Paul H. Tobias Tribute

Bruce A. Fredrickson

Two days before Paul Tobias passed away, I called Phyllis Tobias to check on Paul and see how they both were doing.

Phyllis informed me that Paul had Alzheimer’s and was at an assisted living facility where she visited him daily. Not surprisingly, Phyllis explained that Paul was still Paul. He was upbeat and gracious, and friendly with all his health care providers and other patients.

Phyllis asked me if I could share a memory of Paul that she could share with Paul the very next day. I told Phyllis I had many great memories of Paul, but here is one he might not remember.

In the early days, Paul came to Washington, D.C., to help us organize as NELA lawyers. We gathered a good number of plaintiffs’ employment lawyers, and Paul gave his usual enthusiastic, energetic pitch for how we could all better serve our clients, help our practices, and advance workers’ rights if we all work together. Paul then turned to me and introduced me to the assembled lawyers. Paul said, “I want you to listen to Bruce Fredrickson, who is one of the giants of the plaintiffs’ employment bar.”

As I stand 5 foot 6, I turned to Paul and said, “Paul, that’s the first time in my life I have ever been described as a ‘giant’ anything,” which brought a big laugh.

Looking back now, what I should have said was: “If I am a giant of the plaintiffs’ employment bar, it is only because I am standing on the shoulders of those giants who came before me, like Charles Hamilton Houston, Thurgood Marshall, Paul Tobias, Catherine MacKinnon, Jan Goodman, Bob Belton, Eleanor Holmes Norton, Cliff Palefsky, Joe Posner, Joe Garrison, Janet Arterton, Mary Anne Sedey, Barry Goldstein, Gary Simpson, Willie Smith, Fred Gittes, Wayne Outten, Ann Golden, Jim Heller, Doug Huron, Roxanne Conlin, and so many others.”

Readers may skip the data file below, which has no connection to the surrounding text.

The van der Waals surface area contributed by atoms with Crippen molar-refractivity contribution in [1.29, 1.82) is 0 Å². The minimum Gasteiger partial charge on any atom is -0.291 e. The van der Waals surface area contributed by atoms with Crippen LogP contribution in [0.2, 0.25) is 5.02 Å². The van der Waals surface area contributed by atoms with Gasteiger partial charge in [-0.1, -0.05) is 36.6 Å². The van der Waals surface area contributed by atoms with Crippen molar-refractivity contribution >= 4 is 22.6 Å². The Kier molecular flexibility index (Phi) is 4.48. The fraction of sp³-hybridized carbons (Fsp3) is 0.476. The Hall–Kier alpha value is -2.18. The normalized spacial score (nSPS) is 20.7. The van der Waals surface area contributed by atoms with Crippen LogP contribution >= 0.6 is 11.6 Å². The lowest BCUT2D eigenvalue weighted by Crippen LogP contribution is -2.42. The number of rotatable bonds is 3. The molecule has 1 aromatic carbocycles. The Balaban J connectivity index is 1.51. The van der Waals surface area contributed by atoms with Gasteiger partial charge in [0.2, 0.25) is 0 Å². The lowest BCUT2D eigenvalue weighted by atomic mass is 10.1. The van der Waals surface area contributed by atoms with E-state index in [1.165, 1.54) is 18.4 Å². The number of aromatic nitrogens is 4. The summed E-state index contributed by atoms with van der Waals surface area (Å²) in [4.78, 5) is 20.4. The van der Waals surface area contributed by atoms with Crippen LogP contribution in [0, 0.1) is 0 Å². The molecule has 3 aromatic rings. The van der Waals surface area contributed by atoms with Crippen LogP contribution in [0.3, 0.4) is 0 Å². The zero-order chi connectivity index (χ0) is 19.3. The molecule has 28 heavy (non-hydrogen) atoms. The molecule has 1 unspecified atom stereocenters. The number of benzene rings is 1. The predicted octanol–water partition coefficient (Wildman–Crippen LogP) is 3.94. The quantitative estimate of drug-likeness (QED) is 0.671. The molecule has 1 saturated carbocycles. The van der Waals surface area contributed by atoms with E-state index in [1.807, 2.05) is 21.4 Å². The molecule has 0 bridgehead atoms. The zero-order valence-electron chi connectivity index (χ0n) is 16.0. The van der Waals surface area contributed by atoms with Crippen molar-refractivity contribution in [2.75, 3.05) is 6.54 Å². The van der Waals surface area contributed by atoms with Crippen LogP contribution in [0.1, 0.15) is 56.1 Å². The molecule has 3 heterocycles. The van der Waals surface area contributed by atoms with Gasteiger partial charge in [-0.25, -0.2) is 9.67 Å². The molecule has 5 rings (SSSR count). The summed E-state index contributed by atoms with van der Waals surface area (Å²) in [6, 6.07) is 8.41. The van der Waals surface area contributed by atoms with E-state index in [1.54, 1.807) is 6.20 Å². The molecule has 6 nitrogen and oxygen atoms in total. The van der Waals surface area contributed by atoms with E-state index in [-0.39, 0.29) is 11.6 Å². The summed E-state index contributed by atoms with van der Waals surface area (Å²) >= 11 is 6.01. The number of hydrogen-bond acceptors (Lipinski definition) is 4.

One of Paul’s dreams was to build a national law firm of plaintiffs’ employment lawyers to share advice, legal strategies, briefs, resources, clients, experts, and most importantly, camaraderie. That, Paul did achieve. If you need some legal research or a brief on a particular issue, ask a NELA lawyer. And thank Paul. Want to talk through a trial strategy with an expert in the field, call a NELA lawyer.  And thank Paul. Want to attend a cutting-edge conference on employment law, go to a NELA seminar or convention. And thank Paul. Want to get your battery recharged, go to a NELA conference. And thank Paul.

Remember the roll call of the states at the convention? Why didn’t anyone ever give Paul an alphabetical list of the states in an enlarged font? And remember Paul’s annual charge to the convention, quoting George Washington: “Fire at will!”

Paul was an idea guy, too, not just an organizer. Early on, Paul insisted we create our own Think Tank to outwork and out-think the other defense bar. From Paul’s inspiration, the Employee Rights Advocacy Institute for Law and Policy was launched.  Now, we have the resources to study and fight forced arbitration and summary judgment abuse. Now, our voice can be heard. And thank Paul.

Not one to think small, Paul insisted that we go international. For those who attended, who could forget the trips Paul organized to South Africa or Cuba?

To Paul, the friend of workers and all who fight for workers’ rights, I say: Rest in peace, our good and faithful friend and servant.”

To borrow the words of rock artist, Bruce Springsteen:

May your strength give us strength,
May your faith give us faith,
May your hope give us hope,
May your love give us love.

May we follow in your footsteps for many decades to come in building the beloved community where equal opportunity prevails and social justice reigns.